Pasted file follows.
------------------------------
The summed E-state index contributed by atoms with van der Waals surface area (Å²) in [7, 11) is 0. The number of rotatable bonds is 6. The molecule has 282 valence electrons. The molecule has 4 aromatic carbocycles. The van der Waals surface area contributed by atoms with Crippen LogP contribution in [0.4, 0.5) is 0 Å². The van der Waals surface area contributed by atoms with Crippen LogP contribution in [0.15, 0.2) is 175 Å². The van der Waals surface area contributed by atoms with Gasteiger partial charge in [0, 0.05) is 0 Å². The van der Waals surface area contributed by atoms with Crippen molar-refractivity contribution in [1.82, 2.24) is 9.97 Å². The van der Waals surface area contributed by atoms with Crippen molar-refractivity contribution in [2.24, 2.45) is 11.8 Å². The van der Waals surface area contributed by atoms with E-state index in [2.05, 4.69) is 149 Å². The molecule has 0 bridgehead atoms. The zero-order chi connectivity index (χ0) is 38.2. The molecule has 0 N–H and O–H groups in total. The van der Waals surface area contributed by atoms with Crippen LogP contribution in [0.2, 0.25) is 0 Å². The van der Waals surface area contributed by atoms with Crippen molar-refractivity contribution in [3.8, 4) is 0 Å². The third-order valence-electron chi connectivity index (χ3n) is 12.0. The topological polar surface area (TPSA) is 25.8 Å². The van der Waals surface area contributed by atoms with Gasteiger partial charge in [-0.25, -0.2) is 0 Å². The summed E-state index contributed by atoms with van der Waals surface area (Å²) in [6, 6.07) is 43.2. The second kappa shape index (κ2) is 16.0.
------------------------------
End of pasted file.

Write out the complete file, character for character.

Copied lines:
The summed E-state index contributed by atoms with van der Waals surface area (Å²) in [7, 11) is 0. The number of rotatable bonds is 6. The molecule has 282 valence electrons. The molecule has 4 aromatic carbocycles. The van der Waals surface area contributed by atoms with Crippen LogP contribution in [0.4, 0.5) is 0 Å². The van der Waals surface area contributed by atoms with Crippen LogP contribution in [0.15, 0.2) is 175 Å². The van der Waals surface area contributed by atoms with Gasteiger partial charge in [0, 0.05) is 0 Å². The van der Waals surface area contributed by atoms with Crippen molar-refractivity contribution in [1.82, 2.24) is 9.97 Å². The van der Waals surface area contributed by atoms with Crippen molar-refractivity contribution in [2.24, 2.45) is 11.8 Å². The van der Waals surface area contributed by atoms with E-state index in [2.05, 4.69) is 149 Å². The molecule has 0 bridgehead atoms. The zero-order chi connectivity index (χ0) is 38.2. The molecule has 0 N–H and O–H groups in total. The van der Waals surface area contributed by atoms with Crippen LogP contribution in [0.2, 0.25) is 0 Å². The van der Waals surface area contributed by atoms with Crippen molar-refractivity contribution in [3.8, 4) is 0 Å². The third-order valence-electron chi connectivity index (χ3n) is 12.0. The topological polar surface area (TPSA) is 25.8 Å². The van der Waals surface area contributed by atoms with Gasteiger partial charge in [-0.25, -0.2) is 0 Å². The summed E-state index contributed by atoms with van der Waals surface area (Å²) in [6, 6.07) is 43.2. The second kappa shape index (κ2) is 16.0.